trending Market Intelligence /marketintelligence/en/news-insights/trending/elwrtw9pg6mc5d-4nixyca2 content esgSubNav
In This List

Federal judge halts Trump administration move to abandon Obama-era methane rule


See the Big Picture: Energy Transition in 2024


IR in Focus | Episode 10: Capital Markets Outlook


Infographic: The Big Picture 2024 – Energy Transition Outlook


The Big Picture: 2024 Energy Transition Industry Outlook

Federal judge halts Trump administration move to abandon Obama-era methane rule

A federal judge in San Francisco blocked a Trump administration effort to halt implementation of the 2016 methane Waste Prevention Rule on federal and tribal lands.

In a Feb. 22 ruling, U.S. District Court Judge William Orrick issued a preliminary injunction preventing the U.S. Bureau of Land Management from delaying implementation of the rule, originally put in place a week after the 2016 presidential election. Since President Donald Trump came into office, the BLM has twice attempted to halt implementation of the rule, only to have those delays overturned in court.

The plaintiffs in the case, which include the state of California and numerous environmental groups, have claimed that the Obama-era rule would prevent hundreds of thousands of tons of methane from being sent into the atmosphere. In court documents, the BLM and groups including the Western Energy Alliance said the amount of methane vented by drilling activity on federal and tribal lands is "infinitesimal."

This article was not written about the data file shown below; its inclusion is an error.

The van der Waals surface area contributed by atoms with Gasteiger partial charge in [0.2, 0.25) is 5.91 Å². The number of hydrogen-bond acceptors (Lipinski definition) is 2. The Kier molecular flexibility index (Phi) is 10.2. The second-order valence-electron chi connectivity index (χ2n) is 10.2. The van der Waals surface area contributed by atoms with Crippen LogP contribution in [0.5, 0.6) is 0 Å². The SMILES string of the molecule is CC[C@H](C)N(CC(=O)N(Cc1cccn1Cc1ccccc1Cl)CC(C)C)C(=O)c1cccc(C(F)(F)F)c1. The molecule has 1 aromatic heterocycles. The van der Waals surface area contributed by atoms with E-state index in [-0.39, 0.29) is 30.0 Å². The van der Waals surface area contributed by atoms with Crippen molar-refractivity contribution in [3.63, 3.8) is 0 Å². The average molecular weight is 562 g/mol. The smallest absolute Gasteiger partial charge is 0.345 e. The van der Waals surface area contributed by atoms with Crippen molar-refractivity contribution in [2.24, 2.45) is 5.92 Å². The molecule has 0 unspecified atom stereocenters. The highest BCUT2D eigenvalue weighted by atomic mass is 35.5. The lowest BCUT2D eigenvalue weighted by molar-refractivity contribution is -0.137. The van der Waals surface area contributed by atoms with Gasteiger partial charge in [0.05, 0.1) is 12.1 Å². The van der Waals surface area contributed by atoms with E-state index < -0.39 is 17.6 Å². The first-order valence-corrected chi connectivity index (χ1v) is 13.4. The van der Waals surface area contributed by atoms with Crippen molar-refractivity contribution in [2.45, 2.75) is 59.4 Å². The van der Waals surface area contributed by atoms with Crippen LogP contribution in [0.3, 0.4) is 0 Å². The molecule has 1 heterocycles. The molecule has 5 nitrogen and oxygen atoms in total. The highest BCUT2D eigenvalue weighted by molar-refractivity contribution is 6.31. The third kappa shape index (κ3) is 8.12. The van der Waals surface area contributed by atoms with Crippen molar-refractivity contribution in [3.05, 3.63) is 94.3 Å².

"The BLM's reasoning behind the suspension rule is untethered to evidence contradicting the reasons for implementing the waste prevention rule, and so plaintiffs are likely to prevail on the merits," Orrick said in his ruling. "They have shown irreparable injury caused by the waste of publicly owned natural gas, increased air pollution and associated health impacts, and exacerbated climate impacts."

Interior Secretary Ryan Zinke and the BLM, however, have already announced plans to do away with the rule entirely. In a Feb. 12 statement, the agency declared the rule to be "punitive" and opened a 60-day window for public comment, meaning the controversial rule could be on the chopping block as soon as April.

In its December 2017 announcement that it was finalizing suspension of critical portions of the waste prevention rule, the BLM estimated that the delay would postpone industry compliance costs of $110 million and $114 million in the first year alone. Orrick rejected those claims in his ruling as "baseless."

Environmental groups applauded Orrick's decision. "This is a great win for taxpayers, public health, and the environment," said Erik Schlenker-Goodrich, executive director of the Western Environmental Law Center. "Together with Wyoming federal court's denial of industry's request to halt implementation, the Senate's rejection of a Congressional Review Act repeal, and the U.S. District Court's ruling against indefinite methane rule suspension, it's increasingly clear [Zinke] and the BLM are on the wrong side of the law."